Review: Ghostbusters

Ghostbusters is awesome. Don’t let anybody rain on your Ghostbusters parade. It’s hilarious. The special effects are excellent. The dialog is ridiculous. The actors are wonderful. It’s awesome.  Continue reading “Review: Ghostbusters”

Some Thoughts on Season 3 of The Fosters

The Fosters ended season 3 on several cliffhangers. It was a season filled with stupid moves by teenagers. The Adams-Foster clan has plenty of teens to go around. Beware the spoilers if you haven’t watched the entire season yet. Continue reading “Some Thoughts on Season 3 of The Fosters”

Brain Dump: Stalker, State of Affairs, Madam Secretary, The Fosters, Switched at Birth

A brain dump is little bits of this and that. Excess baggage from my brain. If you have thoughts on anything I mention, please feel free to dump your brain in the comments.

Stalker

Maggie Q in Stalker
Maggie Q in Stalker

I’m happy to see that Stalker continues to mix it up between male and female stalkers and male and female victims. Beth Davis (Maggie Q) is finally going to open up about her own stalker and her own past. This aspect of the show gives Maggie Q a chance to show off some expanded acting skills, too.

State of Affairs and Madam Secretary

Katherine Heigl in State of Affairs and Téa Leoni in Madam Secretary
Katherine Heigl in State of Affairs and Téa Leoni in Madam Secretary

Wow! These two women – Charleston Tucker (Katherine Heigl) and Elizabeth McCord (Téa Leoni) – can work miracles. They can do anything that needs doing anywhere in the world. What I’m saying is the plot lines in these shows are a little grandiose. Come on writers, you know plausibility is a virtue in a plot. However, I’m loving the characters. I’m still waiting for Alfre Woodard to get her name dropped during the promos, but I’m happy her role puts her in so many scenes.

What I’m liking about the female characters in Stalker, State of Affairs and Madam Secretary is that they are strong and powerful, but also completely female.

The Fosters Christmas Special

Sherri Saum as Lena Adams in The Fosters
Sherri Saum as Lena Adams in The Fosters

The Fosters Christmas special is available early if you watch using the ABC Family app instead of waiting for the show to air on network TV. I have to say it made a complete mess of me because I cried all the way through. I cried because Lena (Sherri Saum) and Stef (Teri Polo) were fighting, I cried about the wonderful way that Lena talked to Jude (Hayden Byerly) about being a half sibling. I cried when Stef got so mad at her mom (Annie Potts). I cried when Stef’s mom gave the kids college money for Christmas. All that crying made me very happy. Everything about The Fosters makes me happy. “Thank you for the tears I’ve cried.”

Switched at Birth Christmas Special

Katie Leclerc and Vanessa Marano in Switched at Birth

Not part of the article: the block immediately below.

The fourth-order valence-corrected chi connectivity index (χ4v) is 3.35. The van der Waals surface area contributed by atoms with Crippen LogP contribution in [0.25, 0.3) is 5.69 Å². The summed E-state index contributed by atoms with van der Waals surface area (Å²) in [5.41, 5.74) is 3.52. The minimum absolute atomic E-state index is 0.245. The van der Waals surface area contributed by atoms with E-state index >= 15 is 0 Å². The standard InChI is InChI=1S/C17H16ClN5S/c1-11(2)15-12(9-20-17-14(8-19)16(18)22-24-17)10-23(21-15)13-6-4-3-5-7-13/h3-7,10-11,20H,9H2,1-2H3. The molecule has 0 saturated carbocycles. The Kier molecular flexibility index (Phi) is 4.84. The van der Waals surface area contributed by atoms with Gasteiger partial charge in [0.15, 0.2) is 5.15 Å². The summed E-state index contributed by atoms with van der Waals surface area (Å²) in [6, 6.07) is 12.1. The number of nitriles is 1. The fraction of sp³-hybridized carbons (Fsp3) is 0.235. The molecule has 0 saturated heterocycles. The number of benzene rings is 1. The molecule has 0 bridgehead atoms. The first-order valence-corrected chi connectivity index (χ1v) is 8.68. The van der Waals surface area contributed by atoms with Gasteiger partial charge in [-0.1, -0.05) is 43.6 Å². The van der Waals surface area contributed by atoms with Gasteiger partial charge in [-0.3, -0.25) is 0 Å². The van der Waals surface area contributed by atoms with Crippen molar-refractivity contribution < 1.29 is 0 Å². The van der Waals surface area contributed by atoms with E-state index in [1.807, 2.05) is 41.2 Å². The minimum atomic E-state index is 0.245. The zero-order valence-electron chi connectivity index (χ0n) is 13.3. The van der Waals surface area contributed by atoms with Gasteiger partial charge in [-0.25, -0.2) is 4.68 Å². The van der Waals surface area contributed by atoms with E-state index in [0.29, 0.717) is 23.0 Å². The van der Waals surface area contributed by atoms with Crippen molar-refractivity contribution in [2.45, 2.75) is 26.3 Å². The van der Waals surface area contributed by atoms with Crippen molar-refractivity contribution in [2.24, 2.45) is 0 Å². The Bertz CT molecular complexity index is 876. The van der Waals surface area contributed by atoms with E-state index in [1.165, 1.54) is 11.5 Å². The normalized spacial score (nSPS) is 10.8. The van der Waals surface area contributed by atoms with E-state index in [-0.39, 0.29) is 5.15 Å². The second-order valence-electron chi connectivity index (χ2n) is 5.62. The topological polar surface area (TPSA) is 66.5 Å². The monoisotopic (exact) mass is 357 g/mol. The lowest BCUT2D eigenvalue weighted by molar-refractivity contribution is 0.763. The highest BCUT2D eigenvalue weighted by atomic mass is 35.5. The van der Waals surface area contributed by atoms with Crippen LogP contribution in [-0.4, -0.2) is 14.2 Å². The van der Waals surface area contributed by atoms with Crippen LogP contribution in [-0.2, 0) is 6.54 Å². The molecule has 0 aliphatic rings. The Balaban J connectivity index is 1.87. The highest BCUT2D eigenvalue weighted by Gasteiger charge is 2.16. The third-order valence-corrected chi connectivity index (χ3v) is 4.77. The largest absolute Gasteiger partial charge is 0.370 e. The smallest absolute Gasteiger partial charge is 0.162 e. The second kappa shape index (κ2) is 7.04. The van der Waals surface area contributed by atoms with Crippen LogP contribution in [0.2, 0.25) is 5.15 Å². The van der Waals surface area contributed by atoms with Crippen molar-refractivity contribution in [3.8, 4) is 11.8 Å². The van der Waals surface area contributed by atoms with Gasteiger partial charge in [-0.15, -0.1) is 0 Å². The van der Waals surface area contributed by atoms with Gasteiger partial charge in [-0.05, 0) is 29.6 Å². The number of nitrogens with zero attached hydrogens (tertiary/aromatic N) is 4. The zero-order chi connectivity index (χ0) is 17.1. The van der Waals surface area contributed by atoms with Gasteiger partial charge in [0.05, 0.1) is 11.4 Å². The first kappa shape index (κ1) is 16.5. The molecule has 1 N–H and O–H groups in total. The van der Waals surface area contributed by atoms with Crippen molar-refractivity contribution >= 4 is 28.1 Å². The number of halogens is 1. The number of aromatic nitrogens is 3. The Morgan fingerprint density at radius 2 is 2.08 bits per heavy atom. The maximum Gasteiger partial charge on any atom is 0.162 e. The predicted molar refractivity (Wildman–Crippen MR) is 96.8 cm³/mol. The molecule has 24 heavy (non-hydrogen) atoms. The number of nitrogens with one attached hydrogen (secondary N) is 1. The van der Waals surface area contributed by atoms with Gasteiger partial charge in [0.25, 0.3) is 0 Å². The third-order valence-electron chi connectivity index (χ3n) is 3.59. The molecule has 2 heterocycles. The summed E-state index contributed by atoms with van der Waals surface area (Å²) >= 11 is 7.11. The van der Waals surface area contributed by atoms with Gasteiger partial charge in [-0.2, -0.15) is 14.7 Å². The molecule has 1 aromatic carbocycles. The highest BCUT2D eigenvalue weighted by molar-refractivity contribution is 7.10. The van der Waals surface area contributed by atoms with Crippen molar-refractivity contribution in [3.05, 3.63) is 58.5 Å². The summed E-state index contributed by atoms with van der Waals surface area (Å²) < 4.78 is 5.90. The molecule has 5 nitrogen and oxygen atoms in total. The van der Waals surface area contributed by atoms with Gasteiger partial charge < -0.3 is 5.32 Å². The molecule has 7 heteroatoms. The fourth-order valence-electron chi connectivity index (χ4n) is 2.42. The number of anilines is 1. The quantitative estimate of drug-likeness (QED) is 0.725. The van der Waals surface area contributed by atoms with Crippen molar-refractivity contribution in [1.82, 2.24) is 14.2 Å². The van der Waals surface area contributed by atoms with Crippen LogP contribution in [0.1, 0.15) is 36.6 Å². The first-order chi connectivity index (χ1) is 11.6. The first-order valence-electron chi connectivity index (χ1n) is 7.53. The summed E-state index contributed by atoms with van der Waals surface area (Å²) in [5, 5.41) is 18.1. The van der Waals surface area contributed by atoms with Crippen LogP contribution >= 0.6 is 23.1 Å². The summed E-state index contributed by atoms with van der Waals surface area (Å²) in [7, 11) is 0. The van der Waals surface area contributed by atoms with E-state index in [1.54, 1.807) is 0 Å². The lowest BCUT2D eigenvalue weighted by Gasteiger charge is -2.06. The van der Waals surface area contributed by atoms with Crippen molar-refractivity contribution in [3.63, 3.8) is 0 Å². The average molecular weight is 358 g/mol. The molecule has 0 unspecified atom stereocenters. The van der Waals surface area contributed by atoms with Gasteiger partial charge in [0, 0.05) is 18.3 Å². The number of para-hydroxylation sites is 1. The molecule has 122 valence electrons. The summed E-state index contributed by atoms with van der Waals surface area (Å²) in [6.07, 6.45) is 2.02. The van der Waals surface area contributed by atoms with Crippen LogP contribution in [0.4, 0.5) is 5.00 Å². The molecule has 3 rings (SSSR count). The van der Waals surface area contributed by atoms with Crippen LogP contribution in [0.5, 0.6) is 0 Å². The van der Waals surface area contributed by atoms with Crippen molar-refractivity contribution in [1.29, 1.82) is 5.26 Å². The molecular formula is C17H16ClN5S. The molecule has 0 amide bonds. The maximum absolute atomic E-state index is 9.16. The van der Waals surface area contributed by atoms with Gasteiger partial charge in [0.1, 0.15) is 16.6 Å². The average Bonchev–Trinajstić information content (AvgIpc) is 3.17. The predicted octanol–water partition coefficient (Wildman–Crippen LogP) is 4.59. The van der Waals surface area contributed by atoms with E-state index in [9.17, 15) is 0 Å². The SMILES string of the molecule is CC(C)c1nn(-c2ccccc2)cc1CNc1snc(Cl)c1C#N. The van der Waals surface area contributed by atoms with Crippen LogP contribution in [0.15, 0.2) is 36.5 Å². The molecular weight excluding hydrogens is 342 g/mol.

Katie Leclerc and Vanessa Marano in Switched at Birth

This show is also available early using the ABC Family app.

Switched at Birth pulled a Christmas miracle switch. Bay (Vanessa Marano) and Daphne (Katie Leclerc) were switched back to their right parents. Everything was different and wrong and a mess, but Bay and Daphne knew it. Of course, they switch it back to being with the wrong parents. A tired plot, but I love this show. Switching characters gives everyone a chance to make their persona completely different, which is entertaining for me. It reminds me that these people are acting.

No matter how much we love a character, it’s good to be reminded that the person playing the character is acting. Oh shit! That means Jennifer Beals isn’t really Bette Porter and Anna Silk isn’t really Bo Dennis. Damn!

A Personal Manifesto

A couple of decades ago I realized everything in my life up to that point had been determined by men. I can hear my friend Denise shouting, “It’s the patriarchy, stupid!” That’s not it – at least not completely. The patriarchy is still with us. But inside my head, things have changed.

Let’s start with ancient history. I grew up when the movies were westerns with Roy Rogers or Gene Autry. Or they were war movies with Aldo Ray and Montgomery Clift. Stories were about men. Books were about men. In college, I majored in English and I read dozens of books by dead white men. Men were supposed to rule the world and women were supposed to let them. I lived with a man who controlled and manipulated everything about my life. And I let him.

Then I stopped letting him.

After that, I wanted to think some new thoughts. I wanted to learn about feminism, which had passed me by. I wanted to read books by women, I wanted to see movies about women, hear songs sung by women, and see TV shows about women.

I’m not saying I started hating men. I like men. I have a son who is the finest man you could ever know. It wasn’t about men. It was about women, about finding the feminine, about understanding the female heart and mind, about finding the essence of what it is to be a woman.